As the IT professional, you should report the e-mail as spam to the manufacturer of your spam-blocking software and your company's ISP. Time permitting, you can try to perform a trace on the e-mail to find out where the e-mail originated. However, many of these e-mails are using spoofed addresses or they have hijacked someone's e-mail address or mail sender to use to send the spams.

Monday, November 13, 2006

Beyond the Digithead: Why You Need Skills Other than I.T.

The students in my project management class inspired me to write this column. One student made some valid arguments on how some of the subjects that he had to learn in his degree program were a waste of his time because he could not see how he could apply the subjects to his career in information technology. Another student had a more colorful analogy when he was talking about his thoughts on learning about business principles. I don't want to give the exact analogy, but it has to do with a vice strategically placed on a body part. I explained to them that in order to be successful in your career, you need to know about more subjects other than I.T. Here is the explanation that I gave to my students:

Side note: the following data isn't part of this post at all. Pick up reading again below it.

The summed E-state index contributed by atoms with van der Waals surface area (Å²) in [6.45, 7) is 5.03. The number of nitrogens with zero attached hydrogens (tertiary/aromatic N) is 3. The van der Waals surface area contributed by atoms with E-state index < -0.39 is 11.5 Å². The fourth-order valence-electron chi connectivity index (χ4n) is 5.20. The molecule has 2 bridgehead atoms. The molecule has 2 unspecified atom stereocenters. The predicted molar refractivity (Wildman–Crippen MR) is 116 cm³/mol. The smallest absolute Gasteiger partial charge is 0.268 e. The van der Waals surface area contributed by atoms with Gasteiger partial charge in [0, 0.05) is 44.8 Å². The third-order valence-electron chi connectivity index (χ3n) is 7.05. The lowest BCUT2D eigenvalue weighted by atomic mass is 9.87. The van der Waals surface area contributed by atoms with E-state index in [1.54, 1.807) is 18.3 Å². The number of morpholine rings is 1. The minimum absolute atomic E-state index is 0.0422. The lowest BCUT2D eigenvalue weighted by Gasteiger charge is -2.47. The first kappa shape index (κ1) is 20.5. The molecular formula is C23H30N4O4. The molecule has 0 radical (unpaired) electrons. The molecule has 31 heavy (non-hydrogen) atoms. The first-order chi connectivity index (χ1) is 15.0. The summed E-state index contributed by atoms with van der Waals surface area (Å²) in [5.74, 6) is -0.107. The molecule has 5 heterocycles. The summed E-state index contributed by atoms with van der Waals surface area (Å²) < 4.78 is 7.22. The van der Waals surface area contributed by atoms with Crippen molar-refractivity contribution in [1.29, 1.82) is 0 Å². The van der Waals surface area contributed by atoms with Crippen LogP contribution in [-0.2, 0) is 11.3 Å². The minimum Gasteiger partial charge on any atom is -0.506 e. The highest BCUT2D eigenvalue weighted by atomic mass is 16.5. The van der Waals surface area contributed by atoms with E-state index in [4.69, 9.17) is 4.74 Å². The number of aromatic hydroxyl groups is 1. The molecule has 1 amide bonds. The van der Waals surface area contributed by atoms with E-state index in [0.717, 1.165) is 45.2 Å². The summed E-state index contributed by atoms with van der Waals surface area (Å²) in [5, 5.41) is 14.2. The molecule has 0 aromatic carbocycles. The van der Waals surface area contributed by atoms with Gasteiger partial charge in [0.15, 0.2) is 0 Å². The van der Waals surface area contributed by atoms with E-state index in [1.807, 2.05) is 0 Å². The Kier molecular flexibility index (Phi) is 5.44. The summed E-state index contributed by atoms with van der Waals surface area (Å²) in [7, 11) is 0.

I feel your pain. Believe me, when I was in school, it pained me to sit through my History of Religion class because I could not see the significance of it in relation to my career goals. To this day, I still don't see the significance, unless I've decided to work in a theological institute. There is a method to the school's madness, though.